Millennium. In the skies over Oakland, California, a DC and a are about to collide. And in the far distant future, a time-travel team is preparing to snatch. In , John Varley decided to use the concept to attempt to snark at Starting as a short story (“Air Raid”), developing into a script idea, and. John Varley’s Millennium, a novelization of the film disappointment of the same name, which was inspired by a Varley short story*.
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In the skies over Oakland, California, a DC and a are about to collide.
Millennium () by John Varley | From couch to moon
Heinlein From couch to moon says: Millennium is right out of that world. Dick Award in and for both the Hugo and Locus Awards in My memory tells me that the book stayed pretty close to the film, but millenimu still worth valey comparison.
It’s a very good representative of the time travel subgenre of science fiction and the primary entertainment value derives from experiencing the suspense of the characters as they try to correct a paradox they have accidentally caused in the past.
When the Cold War had not yet begun to warm, when nuclear war seemed the most likely way the world would end, when science-fiction felt compelled to draw parallels with religion? Bill Smith investigates aircraft crashes for the U.
Get fast, free shipping with Amazon Prime. There is time travel, and when all the timey-wimey stuff starts to get too technical I tend to tune out, but really this book didn’t get too t I could have sworn I read one of John Varley’s books before and didn’t like it, but now I’m beginning to wonder if it was someone else because I really enjoyed this book. Nov 30, Analis Ramos rated it it was amazing. I just saw a Twilight Zone episode written by them.
Stylewise, the narrative of the future girl was more than that of the guy who was in his 40s then. Some of them are the result of the filmic nature of the commodity the work is based on.
The story follows Louise Baltimore, who is in charge of a “snatch team” that goes back into the past to kidnap people who would otherwise die. Newer Post Older Post Home.
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Millennium (1983) by John Varley
I’d like to see Varley tackle some Michael Crichton-esque present-day science fiction, since he definitely had a knack for those details. There are notes from past and future selves, windows to the past visible in the future, and windows which are closed simply because —all culminating in a head twister of rationale that never quite seems to fully click into place.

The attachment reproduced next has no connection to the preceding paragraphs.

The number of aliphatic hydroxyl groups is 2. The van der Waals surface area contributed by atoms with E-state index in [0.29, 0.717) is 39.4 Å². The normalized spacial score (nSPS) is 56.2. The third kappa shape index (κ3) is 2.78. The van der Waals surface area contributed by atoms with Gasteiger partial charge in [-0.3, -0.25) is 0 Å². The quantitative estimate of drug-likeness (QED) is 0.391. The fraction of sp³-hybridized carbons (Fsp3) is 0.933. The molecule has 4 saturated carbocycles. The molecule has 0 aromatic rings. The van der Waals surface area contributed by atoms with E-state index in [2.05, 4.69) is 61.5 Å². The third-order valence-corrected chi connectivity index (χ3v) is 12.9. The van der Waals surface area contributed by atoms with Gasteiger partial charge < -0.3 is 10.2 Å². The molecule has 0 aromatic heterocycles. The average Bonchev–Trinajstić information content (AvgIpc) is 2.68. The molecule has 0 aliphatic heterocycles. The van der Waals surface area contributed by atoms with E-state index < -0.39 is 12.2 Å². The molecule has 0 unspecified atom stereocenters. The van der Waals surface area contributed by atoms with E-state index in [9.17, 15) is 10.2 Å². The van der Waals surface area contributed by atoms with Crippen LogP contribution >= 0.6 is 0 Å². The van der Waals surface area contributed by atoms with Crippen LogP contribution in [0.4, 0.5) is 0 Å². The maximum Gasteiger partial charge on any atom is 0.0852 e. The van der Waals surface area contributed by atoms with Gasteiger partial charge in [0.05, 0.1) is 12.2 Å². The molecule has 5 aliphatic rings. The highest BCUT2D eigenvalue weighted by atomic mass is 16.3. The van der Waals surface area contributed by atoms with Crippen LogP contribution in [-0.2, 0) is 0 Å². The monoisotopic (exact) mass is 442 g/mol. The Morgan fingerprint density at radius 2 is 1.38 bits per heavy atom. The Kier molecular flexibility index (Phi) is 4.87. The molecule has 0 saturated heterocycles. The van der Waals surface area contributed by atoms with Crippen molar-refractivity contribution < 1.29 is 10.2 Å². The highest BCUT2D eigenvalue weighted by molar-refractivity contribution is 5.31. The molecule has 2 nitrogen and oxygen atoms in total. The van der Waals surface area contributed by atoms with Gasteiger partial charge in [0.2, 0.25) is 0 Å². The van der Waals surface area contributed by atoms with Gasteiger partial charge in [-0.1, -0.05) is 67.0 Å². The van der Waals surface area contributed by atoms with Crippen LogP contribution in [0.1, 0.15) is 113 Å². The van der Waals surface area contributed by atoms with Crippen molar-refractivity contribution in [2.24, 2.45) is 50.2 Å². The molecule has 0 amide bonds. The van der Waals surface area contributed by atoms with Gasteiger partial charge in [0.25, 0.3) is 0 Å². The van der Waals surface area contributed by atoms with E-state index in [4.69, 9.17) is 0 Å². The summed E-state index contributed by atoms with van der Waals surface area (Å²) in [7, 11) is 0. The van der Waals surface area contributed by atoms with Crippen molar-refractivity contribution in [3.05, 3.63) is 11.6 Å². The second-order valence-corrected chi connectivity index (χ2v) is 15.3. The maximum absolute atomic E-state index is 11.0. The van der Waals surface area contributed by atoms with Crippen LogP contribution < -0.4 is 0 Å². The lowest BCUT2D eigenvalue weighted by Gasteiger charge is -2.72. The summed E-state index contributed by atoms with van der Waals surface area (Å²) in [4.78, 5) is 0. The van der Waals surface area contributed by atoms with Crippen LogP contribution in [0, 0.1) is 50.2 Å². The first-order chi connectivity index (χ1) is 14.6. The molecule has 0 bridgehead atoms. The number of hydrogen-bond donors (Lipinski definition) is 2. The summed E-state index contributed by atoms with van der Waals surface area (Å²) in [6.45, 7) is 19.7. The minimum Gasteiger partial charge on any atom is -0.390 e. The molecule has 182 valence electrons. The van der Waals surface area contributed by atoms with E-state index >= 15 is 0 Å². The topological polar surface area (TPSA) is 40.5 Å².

Everybody I know likes to have the BC simper at them like a receptionist or baritone its words like a wide-screen Jehovah. It’s mohn normal practice for me to watch a film prior to reading the book it’s based on, but when I do, watching the film can lead me to some very good books.
In short, the first third of the book has a lot of death. The latter had more 80s style but was not as good as the book natch. The Big Computer plays an important role in the novel; I don’t want to say more. Its a good story from a science fiction point of view.
The time travelers can only take people that will have no further effect on the timeline: He’s big on big ideas, and what’s bigger than time travel? This review has been hidden because it contains spoilers.
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There is time travel, and when all the timey-wimey stuff starts to get too technical I tend to tune out, but really this book didn’t get too technical, which was just fine with me. Millennium is the story of Louise Baltimore and Bill Smith. Airplanes about to crash the best target, time gates are opened minutes before the accident and the passengers offloaded to the future and replaced with meat dummies just before the collision.
Oct 10, Dana Stabenow rated it really liked it. Clarke o Robert A. This is especially obvious since I read the book in the 21st century, which was not once mentioned. Like the overriding premise that humanity is falling apart to the point of needing to snatch healthy bodies from the past, the time travel logic likewise requires significant suspension of belief if the novel is to be read with conviction. Deus ex machina can work when it’s intentional and it can be fun when it’s literal, but it’s a fine line to tread, and I would have preferred something less ambitious.
It started out as a short story and was expanded into a short novel later. Clever, and fairly good, but I kept getting caught up by how dated this is, both in the sense that it was published in and in the sense that it was written in the 20th century.
Good intentions, however, are not always good enough.
Big Computer by John Varley from Millenium
Want to Contribute an Item? Thirdly, we have a romance. Nothing too gory, but directly viewed and fairly sobering.